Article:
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T.T. Wong, A.L. Mead, P.T. Khaw; Long Term Modulation of Ocular Scarring by Matrix Metalloproteinase Inhibition - Comparison with Mitomycin-C Treatment following Experimental Glaucoma Filtration . Invest. Ophthalmol. Vis. Sci. 2003;44(13):4291.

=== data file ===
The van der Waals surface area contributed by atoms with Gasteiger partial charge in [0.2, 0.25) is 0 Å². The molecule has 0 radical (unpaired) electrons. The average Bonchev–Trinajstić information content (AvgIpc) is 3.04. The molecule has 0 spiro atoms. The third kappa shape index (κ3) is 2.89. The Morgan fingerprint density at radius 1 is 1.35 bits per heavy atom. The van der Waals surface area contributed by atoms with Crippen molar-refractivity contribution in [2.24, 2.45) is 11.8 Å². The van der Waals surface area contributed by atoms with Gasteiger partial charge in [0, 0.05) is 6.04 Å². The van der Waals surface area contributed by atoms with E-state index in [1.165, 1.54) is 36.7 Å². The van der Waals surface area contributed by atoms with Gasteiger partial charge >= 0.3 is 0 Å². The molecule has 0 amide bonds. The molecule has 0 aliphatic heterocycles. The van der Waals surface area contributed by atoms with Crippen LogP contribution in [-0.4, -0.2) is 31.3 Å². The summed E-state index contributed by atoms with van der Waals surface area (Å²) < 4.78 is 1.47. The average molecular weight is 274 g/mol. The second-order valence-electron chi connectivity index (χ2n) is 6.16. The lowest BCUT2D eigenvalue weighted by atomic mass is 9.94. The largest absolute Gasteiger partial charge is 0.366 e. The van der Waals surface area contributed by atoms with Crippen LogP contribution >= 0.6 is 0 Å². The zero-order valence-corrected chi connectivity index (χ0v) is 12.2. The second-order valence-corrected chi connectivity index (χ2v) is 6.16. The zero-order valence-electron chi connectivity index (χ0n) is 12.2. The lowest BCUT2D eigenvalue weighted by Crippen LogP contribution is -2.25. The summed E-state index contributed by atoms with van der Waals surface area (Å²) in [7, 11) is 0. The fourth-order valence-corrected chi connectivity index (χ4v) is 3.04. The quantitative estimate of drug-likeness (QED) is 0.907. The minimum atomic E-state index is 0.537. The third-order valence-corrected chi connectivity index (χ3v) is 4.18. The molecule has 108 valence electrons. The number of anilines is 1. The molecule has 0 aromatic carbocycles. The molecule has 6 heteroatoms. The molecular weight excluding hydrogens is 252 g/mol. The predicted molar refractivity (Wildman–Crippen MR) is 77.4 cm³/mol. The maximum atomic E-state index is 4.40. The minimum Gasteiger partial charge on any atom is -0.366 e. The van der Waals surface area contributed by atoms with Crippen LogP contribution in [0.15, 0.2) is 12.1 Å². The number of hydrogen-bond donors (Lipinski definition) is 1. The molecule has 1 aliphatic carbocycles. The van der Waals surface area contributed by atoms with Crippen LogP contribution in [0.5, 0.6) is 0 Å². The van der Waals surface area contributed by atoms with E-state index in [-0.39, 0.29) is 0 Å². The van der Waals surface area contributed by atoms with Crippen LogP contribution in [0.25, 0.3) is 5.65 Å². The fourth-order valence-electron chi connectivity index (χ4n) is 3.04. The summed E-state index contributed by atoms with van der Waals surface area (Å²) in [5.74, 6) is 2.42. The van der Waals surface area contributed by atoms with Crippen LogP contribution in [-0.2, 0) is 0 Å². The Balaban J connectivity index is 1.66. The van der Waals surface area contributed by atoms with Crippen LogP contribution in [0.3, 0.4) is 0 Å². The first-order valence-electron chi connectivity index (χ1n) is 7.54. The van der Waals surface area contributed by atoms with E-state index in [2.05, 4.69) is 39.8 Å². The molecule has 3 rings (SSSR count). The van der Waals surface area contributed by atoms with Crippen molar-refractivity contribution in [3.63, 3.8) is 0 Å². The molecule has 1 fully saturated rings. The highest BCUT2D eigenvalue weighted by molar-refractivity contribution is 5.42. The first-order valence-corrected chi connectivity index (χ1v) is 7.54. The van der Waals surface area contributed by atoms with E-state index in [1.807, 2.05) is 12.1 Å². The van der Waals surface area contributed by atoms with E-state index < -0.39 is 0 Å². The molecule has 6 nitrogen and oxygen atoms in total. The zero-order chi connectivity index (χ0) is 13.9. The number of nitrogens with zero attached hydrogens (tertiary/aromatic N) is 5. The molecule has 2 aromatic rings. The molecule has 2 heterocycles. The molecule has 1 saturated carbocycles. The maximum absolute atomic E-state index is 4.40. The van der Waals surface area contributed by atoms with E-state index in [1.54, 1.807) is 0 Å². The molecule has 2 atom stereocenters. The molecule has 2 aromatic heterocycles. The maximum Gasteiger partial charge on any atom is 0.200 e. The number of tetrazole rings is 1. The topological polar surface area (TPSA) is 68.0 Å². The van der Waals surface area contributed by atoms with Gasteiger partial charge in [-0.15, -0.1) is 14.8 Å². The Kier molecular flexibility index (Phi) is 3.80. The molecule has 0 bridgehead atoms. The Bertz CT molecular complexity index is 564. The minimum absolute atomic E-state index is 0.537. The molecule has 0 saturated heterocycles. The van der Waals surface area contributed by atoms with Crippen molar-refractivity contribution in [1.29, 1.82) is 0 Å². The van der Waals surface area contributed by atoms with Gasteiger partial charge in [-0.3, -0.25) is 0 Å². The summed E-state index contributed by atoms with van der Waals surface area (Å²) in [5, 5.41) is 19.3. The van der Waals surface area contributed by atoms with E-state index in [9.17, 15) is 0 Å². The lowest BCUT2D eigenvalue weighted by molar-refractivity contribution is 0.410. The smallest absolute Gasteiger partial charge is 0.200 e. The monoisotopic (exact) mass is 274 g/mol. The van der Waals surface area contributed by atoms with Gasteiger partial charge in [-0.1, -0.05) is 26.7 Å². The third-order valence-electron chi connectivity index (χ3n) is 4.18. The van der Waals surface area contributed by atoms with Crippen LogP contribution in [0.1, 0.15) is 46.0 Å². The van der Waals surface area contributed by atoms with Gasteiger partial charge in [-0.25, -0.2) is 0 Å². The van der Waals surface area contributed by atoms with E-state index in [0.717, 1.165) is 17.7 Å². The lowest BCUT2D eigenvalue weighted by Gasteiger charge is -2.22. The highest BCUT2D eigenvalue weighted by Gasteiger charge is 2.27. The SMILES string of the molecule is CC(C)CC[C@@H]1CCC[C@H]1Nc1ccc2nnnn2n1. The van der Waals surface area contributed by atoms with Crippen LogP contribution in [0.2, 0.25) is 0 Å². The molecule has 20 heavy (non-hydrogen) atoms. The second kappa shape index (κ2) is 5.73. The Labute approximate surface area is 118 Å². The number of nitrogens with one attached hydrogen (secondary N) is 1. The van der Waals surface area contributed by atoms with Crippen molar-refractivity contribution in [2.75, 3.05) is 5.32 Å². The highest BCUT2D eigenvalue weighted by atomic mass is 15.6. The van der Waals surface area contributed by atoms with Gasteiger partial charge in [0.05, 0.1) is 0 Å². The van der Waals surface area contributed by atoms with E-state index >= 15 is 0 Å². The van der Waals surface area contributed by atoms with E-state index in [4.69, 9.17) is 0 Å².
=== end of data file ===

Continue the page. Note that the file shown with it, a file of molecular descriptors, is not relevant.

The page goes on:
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Purpose: Matrix metalloproteinases (MMPs) are important modulators of the healing response. Excess post-operative scarring following glaucoma surgery leads to surgical failure and poor intraocular pressure control. We investigated whether MMP inhibition could modulate long-term subconjunctival scarring following glaucoma surgery. Methods: Using an experimental model of filtration surgery, the effect of subconjunctival injections of Ilomastat on post-operative healing was determined and compared to Mitomycin-C. Intraocular pressure and clinical signs of scarring were recorded. Results: Surgical outcome was significantly improved with Ilomastat (Log Rank p=0.001) compared to vehicle. Treatment with Ilomastat resulted in bleb survival comparable to MMC-treated animals (Log Rank p=0.0163). Mean bleb survival in the three treatment groups were as follows, vehicle 15.2 days; Ilomastat 50.2 days, and MMC 56.3 days. Ilomastat treatment resulted in the development of diffuse functioning blebs that retained normal conjunctival appearance. This contrasted with the cystic, avascular appearance of MMC blebs. Intraocular pressure remained low post-operatively with both Ilomastat and MMC (Log rank p=0.033). Conclusions: The long-term healing response following surgery can be effectively modulated by inhibiting MMP activity. Not only did Ilomastat improve surgical outcome, its long-term anti-scarring effect was comparable to MMC. However, unlike MMC treatment, Ilomastat treated blebs were diffuse and retained normal conjunctival appearance. By targeting these enzymes, a novel method of modulating wound healing may be developed and prove to be a valuable alternative to the use of antiproliferatives such as MMC in the control of long-term scarring in the eye.
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